Chart of the Day: Aussie bonds


by Chris Becker

Today’s chart is actually a 4 in 1 and carries on from last week’s expose on Australia’s sovereign bond yield lows.

From Bloomberg:


Here are the cliff (or is that Michael) notes from Bloomie and my take thereafter:

Chart 1: Australian 10-year yield premium to AAA peers. Ten-year bonds offer 1.6 percentage points of extra yield over comparable securities.

This is still a considerable yield and the carry trade still explains why a country with higher unemployment than the US, low GDP growth while facing a massive headwind as the mining boom unwinds should have a currency at least 20-25% lower, but doesn’t. Rates differentials matter


Chart 2: Inflows from Japanese investors. Japanese money managers have purchased Australian bonds for 13 straight months. It’s the longest run since 2010, based on Japan’s Ministry of Finance data that go back to 2005.

Japanese purchasing comprises about 6-7% of all foreign buying, which by the way comprises over 70% of destination of Aussie bonds. The locals aren’t interested, preferring to take literal punts on local stocks.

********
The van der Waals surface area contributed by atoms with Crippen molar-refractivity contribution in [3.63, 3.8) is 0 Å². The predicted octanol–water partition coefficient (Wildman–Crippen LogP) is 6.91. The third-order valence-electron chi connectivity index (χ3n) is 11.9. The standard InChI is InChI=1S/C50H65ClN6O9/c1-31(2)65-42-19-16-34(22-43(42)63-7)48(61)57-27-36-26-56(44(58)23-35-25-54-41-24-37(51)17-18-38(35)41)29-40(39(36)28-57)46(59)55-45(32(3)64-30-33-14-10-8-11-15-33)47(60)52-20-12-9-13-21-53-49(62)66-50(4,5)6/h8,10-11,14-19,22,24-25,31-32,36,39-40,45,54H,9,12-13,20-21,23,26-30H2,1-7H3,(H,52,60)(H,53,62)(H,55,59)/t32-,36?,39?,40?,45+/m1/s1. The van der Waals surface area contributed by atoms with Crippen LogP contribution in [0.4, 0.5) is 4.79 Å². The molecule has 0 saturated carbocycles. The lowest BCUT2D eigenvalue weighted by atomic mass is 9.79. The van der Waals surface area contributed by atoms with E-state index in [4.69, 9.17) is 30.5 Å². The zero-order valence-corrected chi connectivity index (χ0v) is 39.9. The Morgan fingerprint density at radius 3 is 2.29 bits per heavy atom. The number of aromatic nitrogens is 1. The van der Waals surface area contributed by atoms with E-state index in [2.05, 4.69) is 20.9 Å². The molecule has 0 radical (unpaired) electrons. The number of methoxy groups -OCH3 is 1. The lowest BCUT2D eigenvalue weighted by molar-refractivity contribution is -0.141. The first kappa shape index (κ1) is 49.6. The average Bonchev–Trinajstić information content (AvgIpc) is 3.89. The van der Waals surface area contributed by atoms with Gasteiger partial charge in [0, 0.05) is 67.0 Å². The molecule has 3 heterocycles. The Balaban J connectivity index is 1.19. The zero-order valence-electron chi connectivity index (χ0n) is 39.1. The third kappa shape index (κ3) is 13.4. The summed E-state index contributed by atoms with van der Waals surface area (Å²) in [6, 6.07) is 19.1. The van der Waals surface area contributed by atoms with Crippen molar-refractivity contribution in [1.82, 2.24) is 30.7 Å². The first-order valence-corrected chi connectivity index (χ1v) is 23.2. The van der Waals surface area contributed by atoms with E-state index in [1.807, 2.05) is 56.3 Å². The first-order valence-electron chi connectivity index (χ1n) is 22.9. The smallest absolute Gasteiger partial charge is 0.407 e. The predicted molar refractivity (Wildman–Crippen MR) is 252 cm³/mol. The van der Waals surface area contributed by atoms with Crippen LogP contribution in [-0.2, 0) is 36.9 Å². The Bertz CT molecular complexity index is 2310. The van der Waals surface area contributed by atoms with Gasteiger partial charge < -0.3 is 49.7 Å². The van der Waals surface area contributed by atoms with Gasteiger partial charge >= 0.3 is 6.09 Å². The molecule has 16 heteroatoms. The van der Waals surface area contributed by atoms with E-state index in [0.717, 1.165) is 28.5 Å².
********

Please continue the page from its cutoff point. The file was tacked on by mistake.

Chart 3: Yields signal expectation for rate cut. Five-year notes yielded 2.24, or 26 basis points less than the central bank’s target for overnight lending, or the cash rate. The inversion signals investors are buying debt to lock in yields now in case they fall later.


This is the first clue to an outlook that screams lower rates and lower growth.

Chart 4: Inflation outlook falls. Five-year inflation swaps, which allow investors to exchange fixed interest rates for returns equivalent to the consumer price index, dropped to 2.23 percent this month. It was the lowest level since the global financial crisis triggered a contraction in the world economy in 2009.

The clincher. Contrary to mad economist opinion, the RBA is not raising rates anytime soon as inflation, both tradeable and non-tradeable, is not a concern. There are no wage breakouts to speak of as the income recession rolls on and households continue to disleverage with debt servicing ratios falling as house prices rise.


Is this a beautiful deleveraging as Ray Dalio calls the US post-GFC economic restructure or are there a few air pockets to come? Buckle up.